We are not asked to, and do not, decide whether the commissioner otherwise acted lawfully in disapproving the Bennetts' site selection. The judgment declaring that the commissioner 7*7 did not exceed his authority in controlling the location of the proposed family dwelling is affirmed.[4]

So ordered.

[1] Robin Bennett.

[2] The Gulf Oil Corp. opinion noted that a restriction on the use of land is enforceable by another landowner only if it meets the requirements of covenants running with the land. One requirement is that the plaintiff have land that the parties to the agreement intended to benefit from the restriction. Id.Here, the commissioner owns no land intended to be benefited by the APR, nor is he in privity with the Bennetts.

"The fact that there is no other land to which the promise concerning [perpetual maintenance of] the clock could be annexed makes it unenforceable either at law or in equity against any successor in title [to the current landowner]." Orenberg v. Johnston, 269 Mass. 312, 316 (1929).


[3] "An agricultural preservation restriction means a right, whether or not stated in the form of a restriction, easement, covenant or condition, in any deed, will or other instrument executed by or on behalf of the owner of the land appropriate to retaining land or water areas predominately in their agricultural, farming or forest use, to forbid or limit any or all (a) construction or placing of buildings except for those used for agricultural purposes or for dwellings used for family living by the land owner, his immediate family or employees; (b) excavation, dredging or removal of loam, peat, gravel, soil, rock or other mineral substance in such a manner as to adversely affect the land's overall future agricultural potential; and (c) other acts or uses detrimental to such retention of the land for agricultural use. Such agricultural preservation restrictions shall be in perpetuity except as released under the provisions of section thirty-two. All other customary rights and privileges of ownership shall be retained by the owner including the right to privacy and to carry out all regular farming practices."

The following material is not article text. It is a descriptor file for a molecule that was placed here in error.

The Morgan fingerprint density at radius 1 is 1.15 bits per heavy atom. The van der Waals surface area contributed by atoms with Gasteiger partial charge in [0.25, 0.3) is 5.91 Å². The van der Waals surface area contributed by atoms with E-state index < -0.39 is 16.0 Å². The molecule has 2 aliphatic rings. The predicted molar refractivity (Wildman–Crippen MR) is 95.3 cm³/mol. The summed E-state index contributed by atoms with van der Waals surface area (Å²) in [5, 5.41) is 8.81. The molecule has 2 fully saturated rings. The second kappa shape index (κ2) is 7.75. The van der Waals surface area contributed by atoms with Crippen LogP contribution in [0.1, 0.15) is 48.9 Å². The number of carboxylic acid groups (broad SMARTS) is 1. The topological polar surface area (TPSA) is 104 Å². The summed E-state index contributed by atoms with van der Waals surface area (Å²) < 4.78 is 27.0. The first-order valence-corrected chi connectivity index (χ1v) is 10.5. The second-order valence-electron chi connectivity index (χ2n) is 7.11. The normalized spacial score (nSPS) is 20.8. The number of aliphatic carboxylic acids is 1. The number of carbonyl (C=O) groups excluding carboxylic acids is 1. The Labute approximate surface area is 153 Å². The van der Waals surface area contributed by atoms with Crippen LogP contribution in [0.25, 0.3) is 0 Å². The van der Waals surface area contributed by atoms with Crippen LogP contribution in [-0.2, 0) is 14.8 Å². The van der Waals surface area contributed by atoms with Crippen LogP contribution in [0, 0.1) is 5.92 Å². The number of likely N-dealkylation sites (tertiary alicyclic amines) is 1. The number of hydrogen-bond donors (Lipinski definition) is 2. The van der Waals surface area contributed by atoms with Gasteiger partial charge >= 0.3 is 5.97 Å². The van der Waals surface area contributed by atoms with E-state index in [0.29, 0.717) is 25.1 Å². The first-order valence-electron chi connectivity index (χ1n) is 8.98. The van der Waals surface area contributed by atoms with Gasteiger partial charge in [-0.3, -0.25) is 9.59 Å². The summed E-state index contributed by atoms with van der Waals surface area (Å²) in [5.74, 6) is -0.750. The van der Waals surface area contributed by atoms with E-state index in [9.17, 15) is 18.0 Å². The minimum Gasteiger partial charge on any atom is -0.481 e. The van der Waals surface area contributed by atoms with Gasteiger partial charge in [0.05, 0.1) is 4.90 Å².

[4] What we decide here does not, of course, endorse the enforcement of all easements in gross. It does, however, prompt us to observe that certain common law rules concerning the creation, validity, and enforcement of servitudes may no longer be sound and that we are willing to reconsider them in appropriate cases. Any change affecting substantive rights would presumably be made applicable prospectively, that is, to instruments executed after the date of this opinion (see Tucker v. Badoian,376 Mass. 907, 918-919 [1978] [Kaplan, J., concurring]) or any prior date on which fair warning was given so that no one could reasonably have relied on prior law (see Whitinsville Plaza, Inc. v.Kotseas, 378 Mass. 85, 98 [1979]).